My very first post on this blog was about dementia – in February 2010 I wrote”Lest We Forget” which spoke about the vast scale of this disease both worldwide and in the UK. The comments related to a report published by Oxford University which highlighted the fact that two thirds of the suffers in Britain, 400,000 people were left untreated by the NHS.
For this and all my other posts on dementia ‘click’ on “dementia” in the Topics list.
Well it appears we did forget, because the Department of Health has just completed another survey which tells us the same thing ! They seemed surprised to find that only a third of adults aged over fourty understood the signs of dementia. What they did confirm was that only 250,000 patients are registered with a diagnosis of dementia by GP’s, even though there are thought to be 634,000 suffers in the UK. This is hardly news, but perhaps it is a sign that the DOH is accepting that the situation cannot be hidden away and ignored for much longer.
What are the issues behind this ? :-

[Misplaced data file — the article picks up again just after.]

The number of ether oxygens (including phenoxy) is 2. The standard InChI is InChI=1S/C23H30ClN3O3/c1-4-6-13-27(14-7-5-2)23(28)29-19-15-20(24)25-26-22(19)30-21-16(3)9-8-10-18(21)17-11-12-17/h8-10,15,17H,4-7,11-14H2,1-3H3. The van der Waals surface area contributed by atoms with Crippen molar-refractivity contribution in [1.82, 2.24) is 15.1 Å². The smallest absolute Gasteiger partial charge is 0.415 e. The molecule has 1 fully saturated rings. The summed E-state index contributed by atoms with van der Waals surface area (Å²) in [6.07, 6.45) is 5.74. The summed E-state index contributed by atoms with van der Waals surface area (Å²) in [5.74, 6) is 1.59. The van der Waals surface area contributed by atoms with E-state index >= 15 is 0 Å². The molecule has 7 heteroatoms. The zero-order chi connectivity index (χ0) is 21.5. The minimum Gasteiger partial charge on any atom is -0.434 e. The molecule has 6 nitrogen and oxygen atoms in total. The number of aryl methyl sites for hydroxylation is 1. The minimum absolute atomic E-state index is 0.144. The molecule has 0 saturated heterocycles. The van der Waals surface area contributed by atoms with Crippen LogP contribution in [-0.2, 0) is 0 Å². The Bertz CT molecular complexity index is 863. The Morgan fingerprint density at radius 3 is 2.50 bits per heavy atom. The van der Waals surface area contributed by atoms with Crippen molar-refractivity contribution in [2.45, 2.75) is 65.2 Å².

- Firstly, there is still no clear test to diagnose dementia .
- Secondly, until relatively recently GP’s were denied access to drugs to treat early stage dementia by the N.I.C.E. guidelines .
- Thirdly, a confirmed diagnosis leaves most suffers and their carers with no community support and only the prospect of living out their life in poor quality residental care .
- Finally, faced with the above, it is no wonder that suffers and their carers do not seek early treatment, and it is quite understandable that GP’s do not rush to pass on bad news about such a daunting future.
A £2 million television advertising campaign is about to be launched to raise awareness of the early signs of dementia. This is good news but it needs to be accompanied by more action by the DOH :-
- To improve the standards of Residential Care by increasing staff training and increase fee levels .
- To encourage more innovative forms of support for the majority suffers and their carers who still live in the community.
The never-miss-an-opportunity-for-a-headline, or to state the obvious, —- Care Services Minister — Paul Burstow, said “Being diagnosed with dementia won’t make the condition worse but leaving it untreated will. We can’t cure dementia, but we can keep the person we love for longer”
Yes Mr Burstow, but what future are you holding out for them ?
Action not words, Mr. Burstow.